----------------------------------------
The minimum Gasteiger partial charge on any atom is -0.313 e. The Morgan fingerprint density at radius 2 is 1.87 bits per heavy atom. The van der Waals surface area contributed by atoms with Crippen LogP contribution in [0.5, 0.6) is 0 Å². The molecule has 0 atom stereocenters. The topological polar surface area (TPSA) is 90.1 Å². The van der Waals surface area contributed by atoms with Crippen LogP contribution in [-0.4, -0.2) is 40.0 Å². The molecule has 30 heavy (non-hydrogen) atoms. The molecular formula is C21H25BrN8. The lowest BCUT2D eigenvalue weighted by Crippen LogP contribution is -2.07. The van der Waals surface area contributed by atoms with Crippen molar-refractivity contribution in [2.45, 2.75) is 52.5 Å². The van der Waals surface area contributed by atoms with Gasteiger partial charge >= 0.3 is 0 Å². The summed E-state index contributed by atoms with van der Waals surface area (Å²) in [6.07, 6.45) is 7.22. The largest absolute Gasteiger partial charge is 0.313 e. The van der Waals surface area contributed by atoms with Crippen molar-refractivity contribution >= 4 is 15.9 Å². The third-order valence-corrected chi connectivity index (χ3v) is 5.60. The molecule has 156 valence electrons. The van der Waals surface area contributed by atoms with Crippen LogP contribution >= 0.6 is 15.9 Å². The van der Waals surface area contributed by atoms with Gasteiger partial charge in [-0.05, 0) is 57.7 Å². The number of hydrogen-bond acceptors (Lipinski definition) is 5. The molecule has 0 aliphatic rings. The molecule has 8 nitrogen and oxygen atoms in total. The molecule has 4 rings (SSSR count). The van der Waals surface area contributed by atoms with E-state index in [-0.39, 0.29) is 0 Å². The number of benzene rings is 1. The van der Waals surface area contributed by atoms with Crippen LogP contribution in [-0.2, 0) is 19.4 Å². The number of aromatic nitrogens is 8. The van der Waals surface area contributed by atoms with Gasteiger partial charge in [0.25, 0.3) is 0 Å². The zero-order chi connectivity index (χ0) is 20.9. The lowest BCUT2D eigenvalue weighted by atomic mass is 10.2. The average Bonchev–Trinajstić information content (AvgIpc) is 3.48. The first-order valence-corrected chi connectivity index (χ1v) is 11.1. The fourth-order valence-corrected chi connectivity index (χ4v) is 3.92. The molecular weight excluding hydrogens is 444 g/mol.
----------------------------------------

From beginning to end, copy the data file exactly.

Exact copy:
The minimum Gasteiger partial charge on any atom is -0.313 e. The Morgan fingerprint density at radius 2 is 1.87 bits per heavy atom. The van der Waals surface area contributed by atoms with Crippen LogP contribution in [0.5, 0.6) is 0 Å². The molecule has 0 atom stereocenters. The topological polar surface area (TPSA) is 90.1 Å². The van der Waals surface area contributed by atoms with Crippen LogP contribution in [-0.4, -0.2) is 40.0 Å². The molecule has 30 heavy (non-hydrogen) atoms. The molecular formula is C21H25BrN8. The lowest BCUT2D eigenvalue weighted by Crippen LogP contribution is -2.07. The van der Waals surface area contributed by atoms with Crippen molar-refractivity contribution in [2.45, 2.75) is 52.5 Å². The van der Waals surface area contributed by atoms with Gasteiger partial charge >= 0.3 is 0 Å². The summed E-state index contributed by atoms with van der Waals surface area (Å²) in [6.07, 6.45) is 7.22. The largest absolute Gasteiger partial charge is 0.313 e. The van der Waals surface area contributed by atoms with Crippen molar-refractivity contribution >= 4 is 15.9 Å². The third-order valence-corrected chi connectivity index (χ3v) is 5.60. The molecule has 156 valence electrons. The van der Waals surface area contributed by atoms with Crippen LogP contribution >= 0.6 is 15.9 Å². The van der Waals surface area contributed by atoms with Gasteiger partial charge in [-0.05, 0) is 57.7 Å². The number of hydrogen-bond acceptors (Lipinski definition) is 5. The molecule has 0 aliphatic rings. The molecule has 8 nitrogen and oxygen atoms in total. The molecule has 4 rings (SSSR count). The van der Waals surface area contributed by atoms with E-state index in [-0.39, 0.29) is 0 Å². The number of benzene rings is 1. The van der Waals surface area contributed by atoms with Crippen LogP contribution in [-0.2, 0) is 19.4 Å². The number of aromatic nitrogens is 8. The van der Waals surface area contributed by atoms with Gasteiger partial charge in [0.25, 0.3) is 0 Å². The zero-order chi connectivity index (χ0) is 20.9. The lowest BCUT2D eigenvalue weighted by atomic mass is 10.2. The average Bonchev–Trinajstić information content (AvgIpc) is 3.48. The first-order valence-corrected chi connectivity index (χ1v) is 11.1. The fourth-order valence-corrected chi connectivity index (χ4v) is 3.92. The molecular weight excluding hydrogens is 444 g/mol.